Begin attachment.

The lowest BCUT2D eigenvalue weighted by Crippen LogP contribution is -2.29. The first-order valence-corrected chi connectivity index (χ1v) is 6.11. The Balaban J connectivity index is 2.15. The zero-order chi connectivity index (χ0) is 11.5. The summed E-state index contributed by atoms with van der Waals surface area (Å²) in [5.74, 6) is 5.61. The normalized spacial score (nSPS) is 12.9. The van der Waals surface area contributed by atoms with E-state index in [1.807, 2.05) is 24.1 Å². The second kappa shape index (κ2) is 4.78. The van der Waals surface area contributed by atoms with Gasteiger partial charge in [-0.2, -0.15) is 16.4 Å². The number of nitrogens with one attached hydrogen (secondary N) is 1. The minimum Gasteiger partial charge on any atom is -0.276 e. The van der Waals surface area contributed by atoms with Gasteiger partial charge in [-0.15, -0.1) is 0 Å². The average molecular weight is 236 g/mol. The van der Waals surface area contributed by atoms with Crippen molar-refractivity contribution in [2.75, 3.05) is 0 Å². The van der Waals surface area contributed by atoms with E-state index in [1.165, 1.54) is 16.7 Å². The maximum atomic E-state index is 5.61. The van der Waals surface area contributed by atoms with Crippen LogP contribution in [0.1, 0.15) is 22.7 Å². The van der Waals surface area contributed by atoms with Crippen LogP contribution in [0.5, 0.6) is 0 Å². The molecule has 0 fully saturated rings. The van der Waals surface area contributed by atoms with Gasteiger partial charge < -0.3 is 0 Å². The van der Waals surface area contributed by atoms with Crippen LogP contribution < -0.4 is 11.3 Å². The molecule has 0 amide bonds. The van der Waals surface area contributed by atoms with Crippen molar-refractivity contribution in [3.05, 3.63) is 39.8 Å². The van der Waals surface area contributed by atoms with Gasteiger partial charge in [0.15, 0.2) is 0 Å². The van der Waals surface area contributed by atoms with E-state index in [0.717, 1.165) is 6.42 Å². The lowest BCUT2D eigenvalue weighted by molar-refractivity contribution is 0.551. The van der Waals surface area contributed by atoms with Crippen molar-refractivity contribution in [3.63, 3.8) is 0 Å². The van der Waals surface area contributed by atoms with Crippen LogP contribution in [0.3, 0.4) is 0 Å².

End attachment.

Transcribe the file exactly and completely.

The lowest BCUT2D eigenvalue weighted by Crippen LogP contribution is -2.29. The first-order valence-corrected chi connectivity index (χ1v) is 6.11. The Balaban J connectivity index is 2.15. The zero-order chi connectivity index (χ0) is 11.5. The summed E-state index contributed by atoms with van der Waals surface area (Å²) in [5.74, 6) is 5.61. The normalized spacial score (nSPS) is 12.9. The van der Waals surface area contributed by atoms with E-state index in [1.807, 2.05) is 24.1 Å². The second kappa shape index (κ2) is 4.78. The van der Waals surface area contributed by atoms with Gasteiger partial charge in [-0.2, -0.15) is 16.4 Å². The number of nitrogens with one attached hydrogen (secondary N) is 1. The minimum Gasteiger partial charge on any atom is -0.276 e. The van der Waals surface area contributed by atoms with Gasteiger partial charge in [-0.15, -0.1) is 0 Å². The average molecular weight is 236 g/mol. The van der Waals surface area contributed by atoms with Crippen molar-refractivity contribution in [2.75, 3.05) is 0 Å². The van der Waals surface area contributed by atoms with E-state index in [1.165, 1.54) is 16.7 Å². The maximum atomic E-state index is 5.61. The van der Waals surface area contributed by atoms with Crippen LogP contribution in [0.1, 0.15) is 22.7 Å². The van der Waals surface area contributed by atoms with Crippen LogP contribution in [0.5, 0.6) is 0 Å². The molecule has 0 fully saturated rings. The van der Waals surface area contributed by atoms with Gasteiger partial charge < -0.3 is 0 Å². The van der Waals surface area contributed by atoms with Crippen LogP contribution < -0.4 is 11.3 Å². The molecule has 0 amide bonds. The van der Waals surface area contributed by atoms with Crippen molar-refractivity contribution in [3.05, 3.63) is 39.8 Å². The van der Waals surface area contributed by atoms with Gasteiger partial charge in [0.15, 0.2) is 0 Å². The van der Waals surface area contributed by atoms with E-state index in [0.717, 1.165) is 6.42 Å². The lowest BCUT2D eigenvalue weighted by molar-refractivity contribution is 0.551. The van der Waals surface area contributed by atoms with Crippen molar-refractivity contribution in [3.63, 3.8) is 0 Å². The van der Waals surface area contributed by atoms with Crippen LogP contribution in [0.3, 0.4) is 0 Å².